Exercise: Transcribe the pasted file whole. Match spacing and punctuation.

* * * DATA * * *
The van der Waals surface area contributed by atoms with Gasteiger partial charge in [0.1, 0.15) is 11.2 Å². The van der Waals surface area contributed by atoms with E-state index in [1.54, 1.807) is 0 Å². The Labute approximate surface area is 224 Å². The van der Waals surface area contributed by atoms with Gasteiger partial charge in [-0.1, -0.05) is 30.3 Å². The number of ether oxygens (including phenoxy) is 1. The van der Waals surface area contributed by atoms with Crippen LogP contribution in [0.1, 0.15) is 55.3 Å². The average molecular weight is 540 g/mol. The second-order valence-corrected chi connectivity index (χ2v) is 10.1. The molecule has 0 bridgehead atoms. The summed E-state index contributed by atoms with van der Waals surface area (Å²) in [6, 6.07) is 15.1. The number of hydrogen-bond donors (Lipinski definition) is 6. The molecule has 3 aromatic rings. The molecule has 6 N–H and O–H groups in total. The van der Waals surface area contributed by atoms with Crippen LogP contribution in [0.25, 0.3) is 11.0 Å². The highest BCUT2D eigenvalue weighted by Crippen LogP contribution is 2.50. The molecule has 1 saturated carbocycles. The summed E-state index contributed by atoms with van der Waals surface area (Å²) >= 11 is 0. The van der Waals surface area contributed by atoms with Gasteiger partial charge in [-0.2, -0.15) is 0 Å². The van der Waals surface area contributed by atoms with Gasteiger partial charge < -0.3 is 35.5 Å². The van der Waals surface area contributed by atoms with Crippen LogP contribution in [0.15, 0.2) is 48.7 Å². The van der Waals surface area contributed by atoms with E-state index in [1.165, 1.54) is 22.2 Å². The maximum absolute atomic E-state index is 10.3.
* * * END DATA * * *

The van der Waals surface area contributed by atoms with Gasteiger partial charge in [0.1, 0.15) is 11.2 Å². The van der Waals surface area contributed by atoms with E-state index in [1.54, 1.807) is 0 Å². The Labute approximate surface area is 224 Å². The van der Waals surface area contributed by atoms with Gasteiger partial charge in [-0.1, -0.05) is 30.3 Å². The number of ether oxygens (including phenoxy) is 1. The van der Waals surface area contributed by atoms with Crippen LogP contribution in [0.1, 0.15) is 55.3 Å². The average molecular weight is 540 g/mol. The second-order valence-corrected chi connectivity index (χ2v) is 10.1. The molecule has 0 bridgehead atoms. The summed E-state index contributed by atoms with van der Waals surface area (Å²) in [6, 6.07) is 15.1. The number of hydrogen-bond donors (Lipinski definition) is 6. The molecule has 3 aromatic rings. The molecule has 6 N–H and O–H groups in total. The van der Waals surface area contributed by atoms with Crippen LogP contribution in [0.25, 0.3) is 11.0 Å². The highest BCUT2D eigenvalue weighted by Crippen LogP contribution is 2.50. The molecule has 1 saturated carbocycles. The summed E-state index contributed by atoms with van der Waals surface area (Å²) >= 11 is 0. The van der Waals surface area contributed by atoms with Gasteiger partial charge in [-0.2, -0.15) is 0 Å². The van der Waals surface area contributed by atoms with Gasteiger partial charge < -0.3 is 35.5 Å². The van der Waals surface area contributed by atoms with Crippen LogP contribution in [0.15, 0.2) is 48.7 Å². The van der Waals surface area contributed by atoms with E-state index in [1.165, 1.54) is 22.2 Å². The maximum absolute atomic E-state index is 10.3.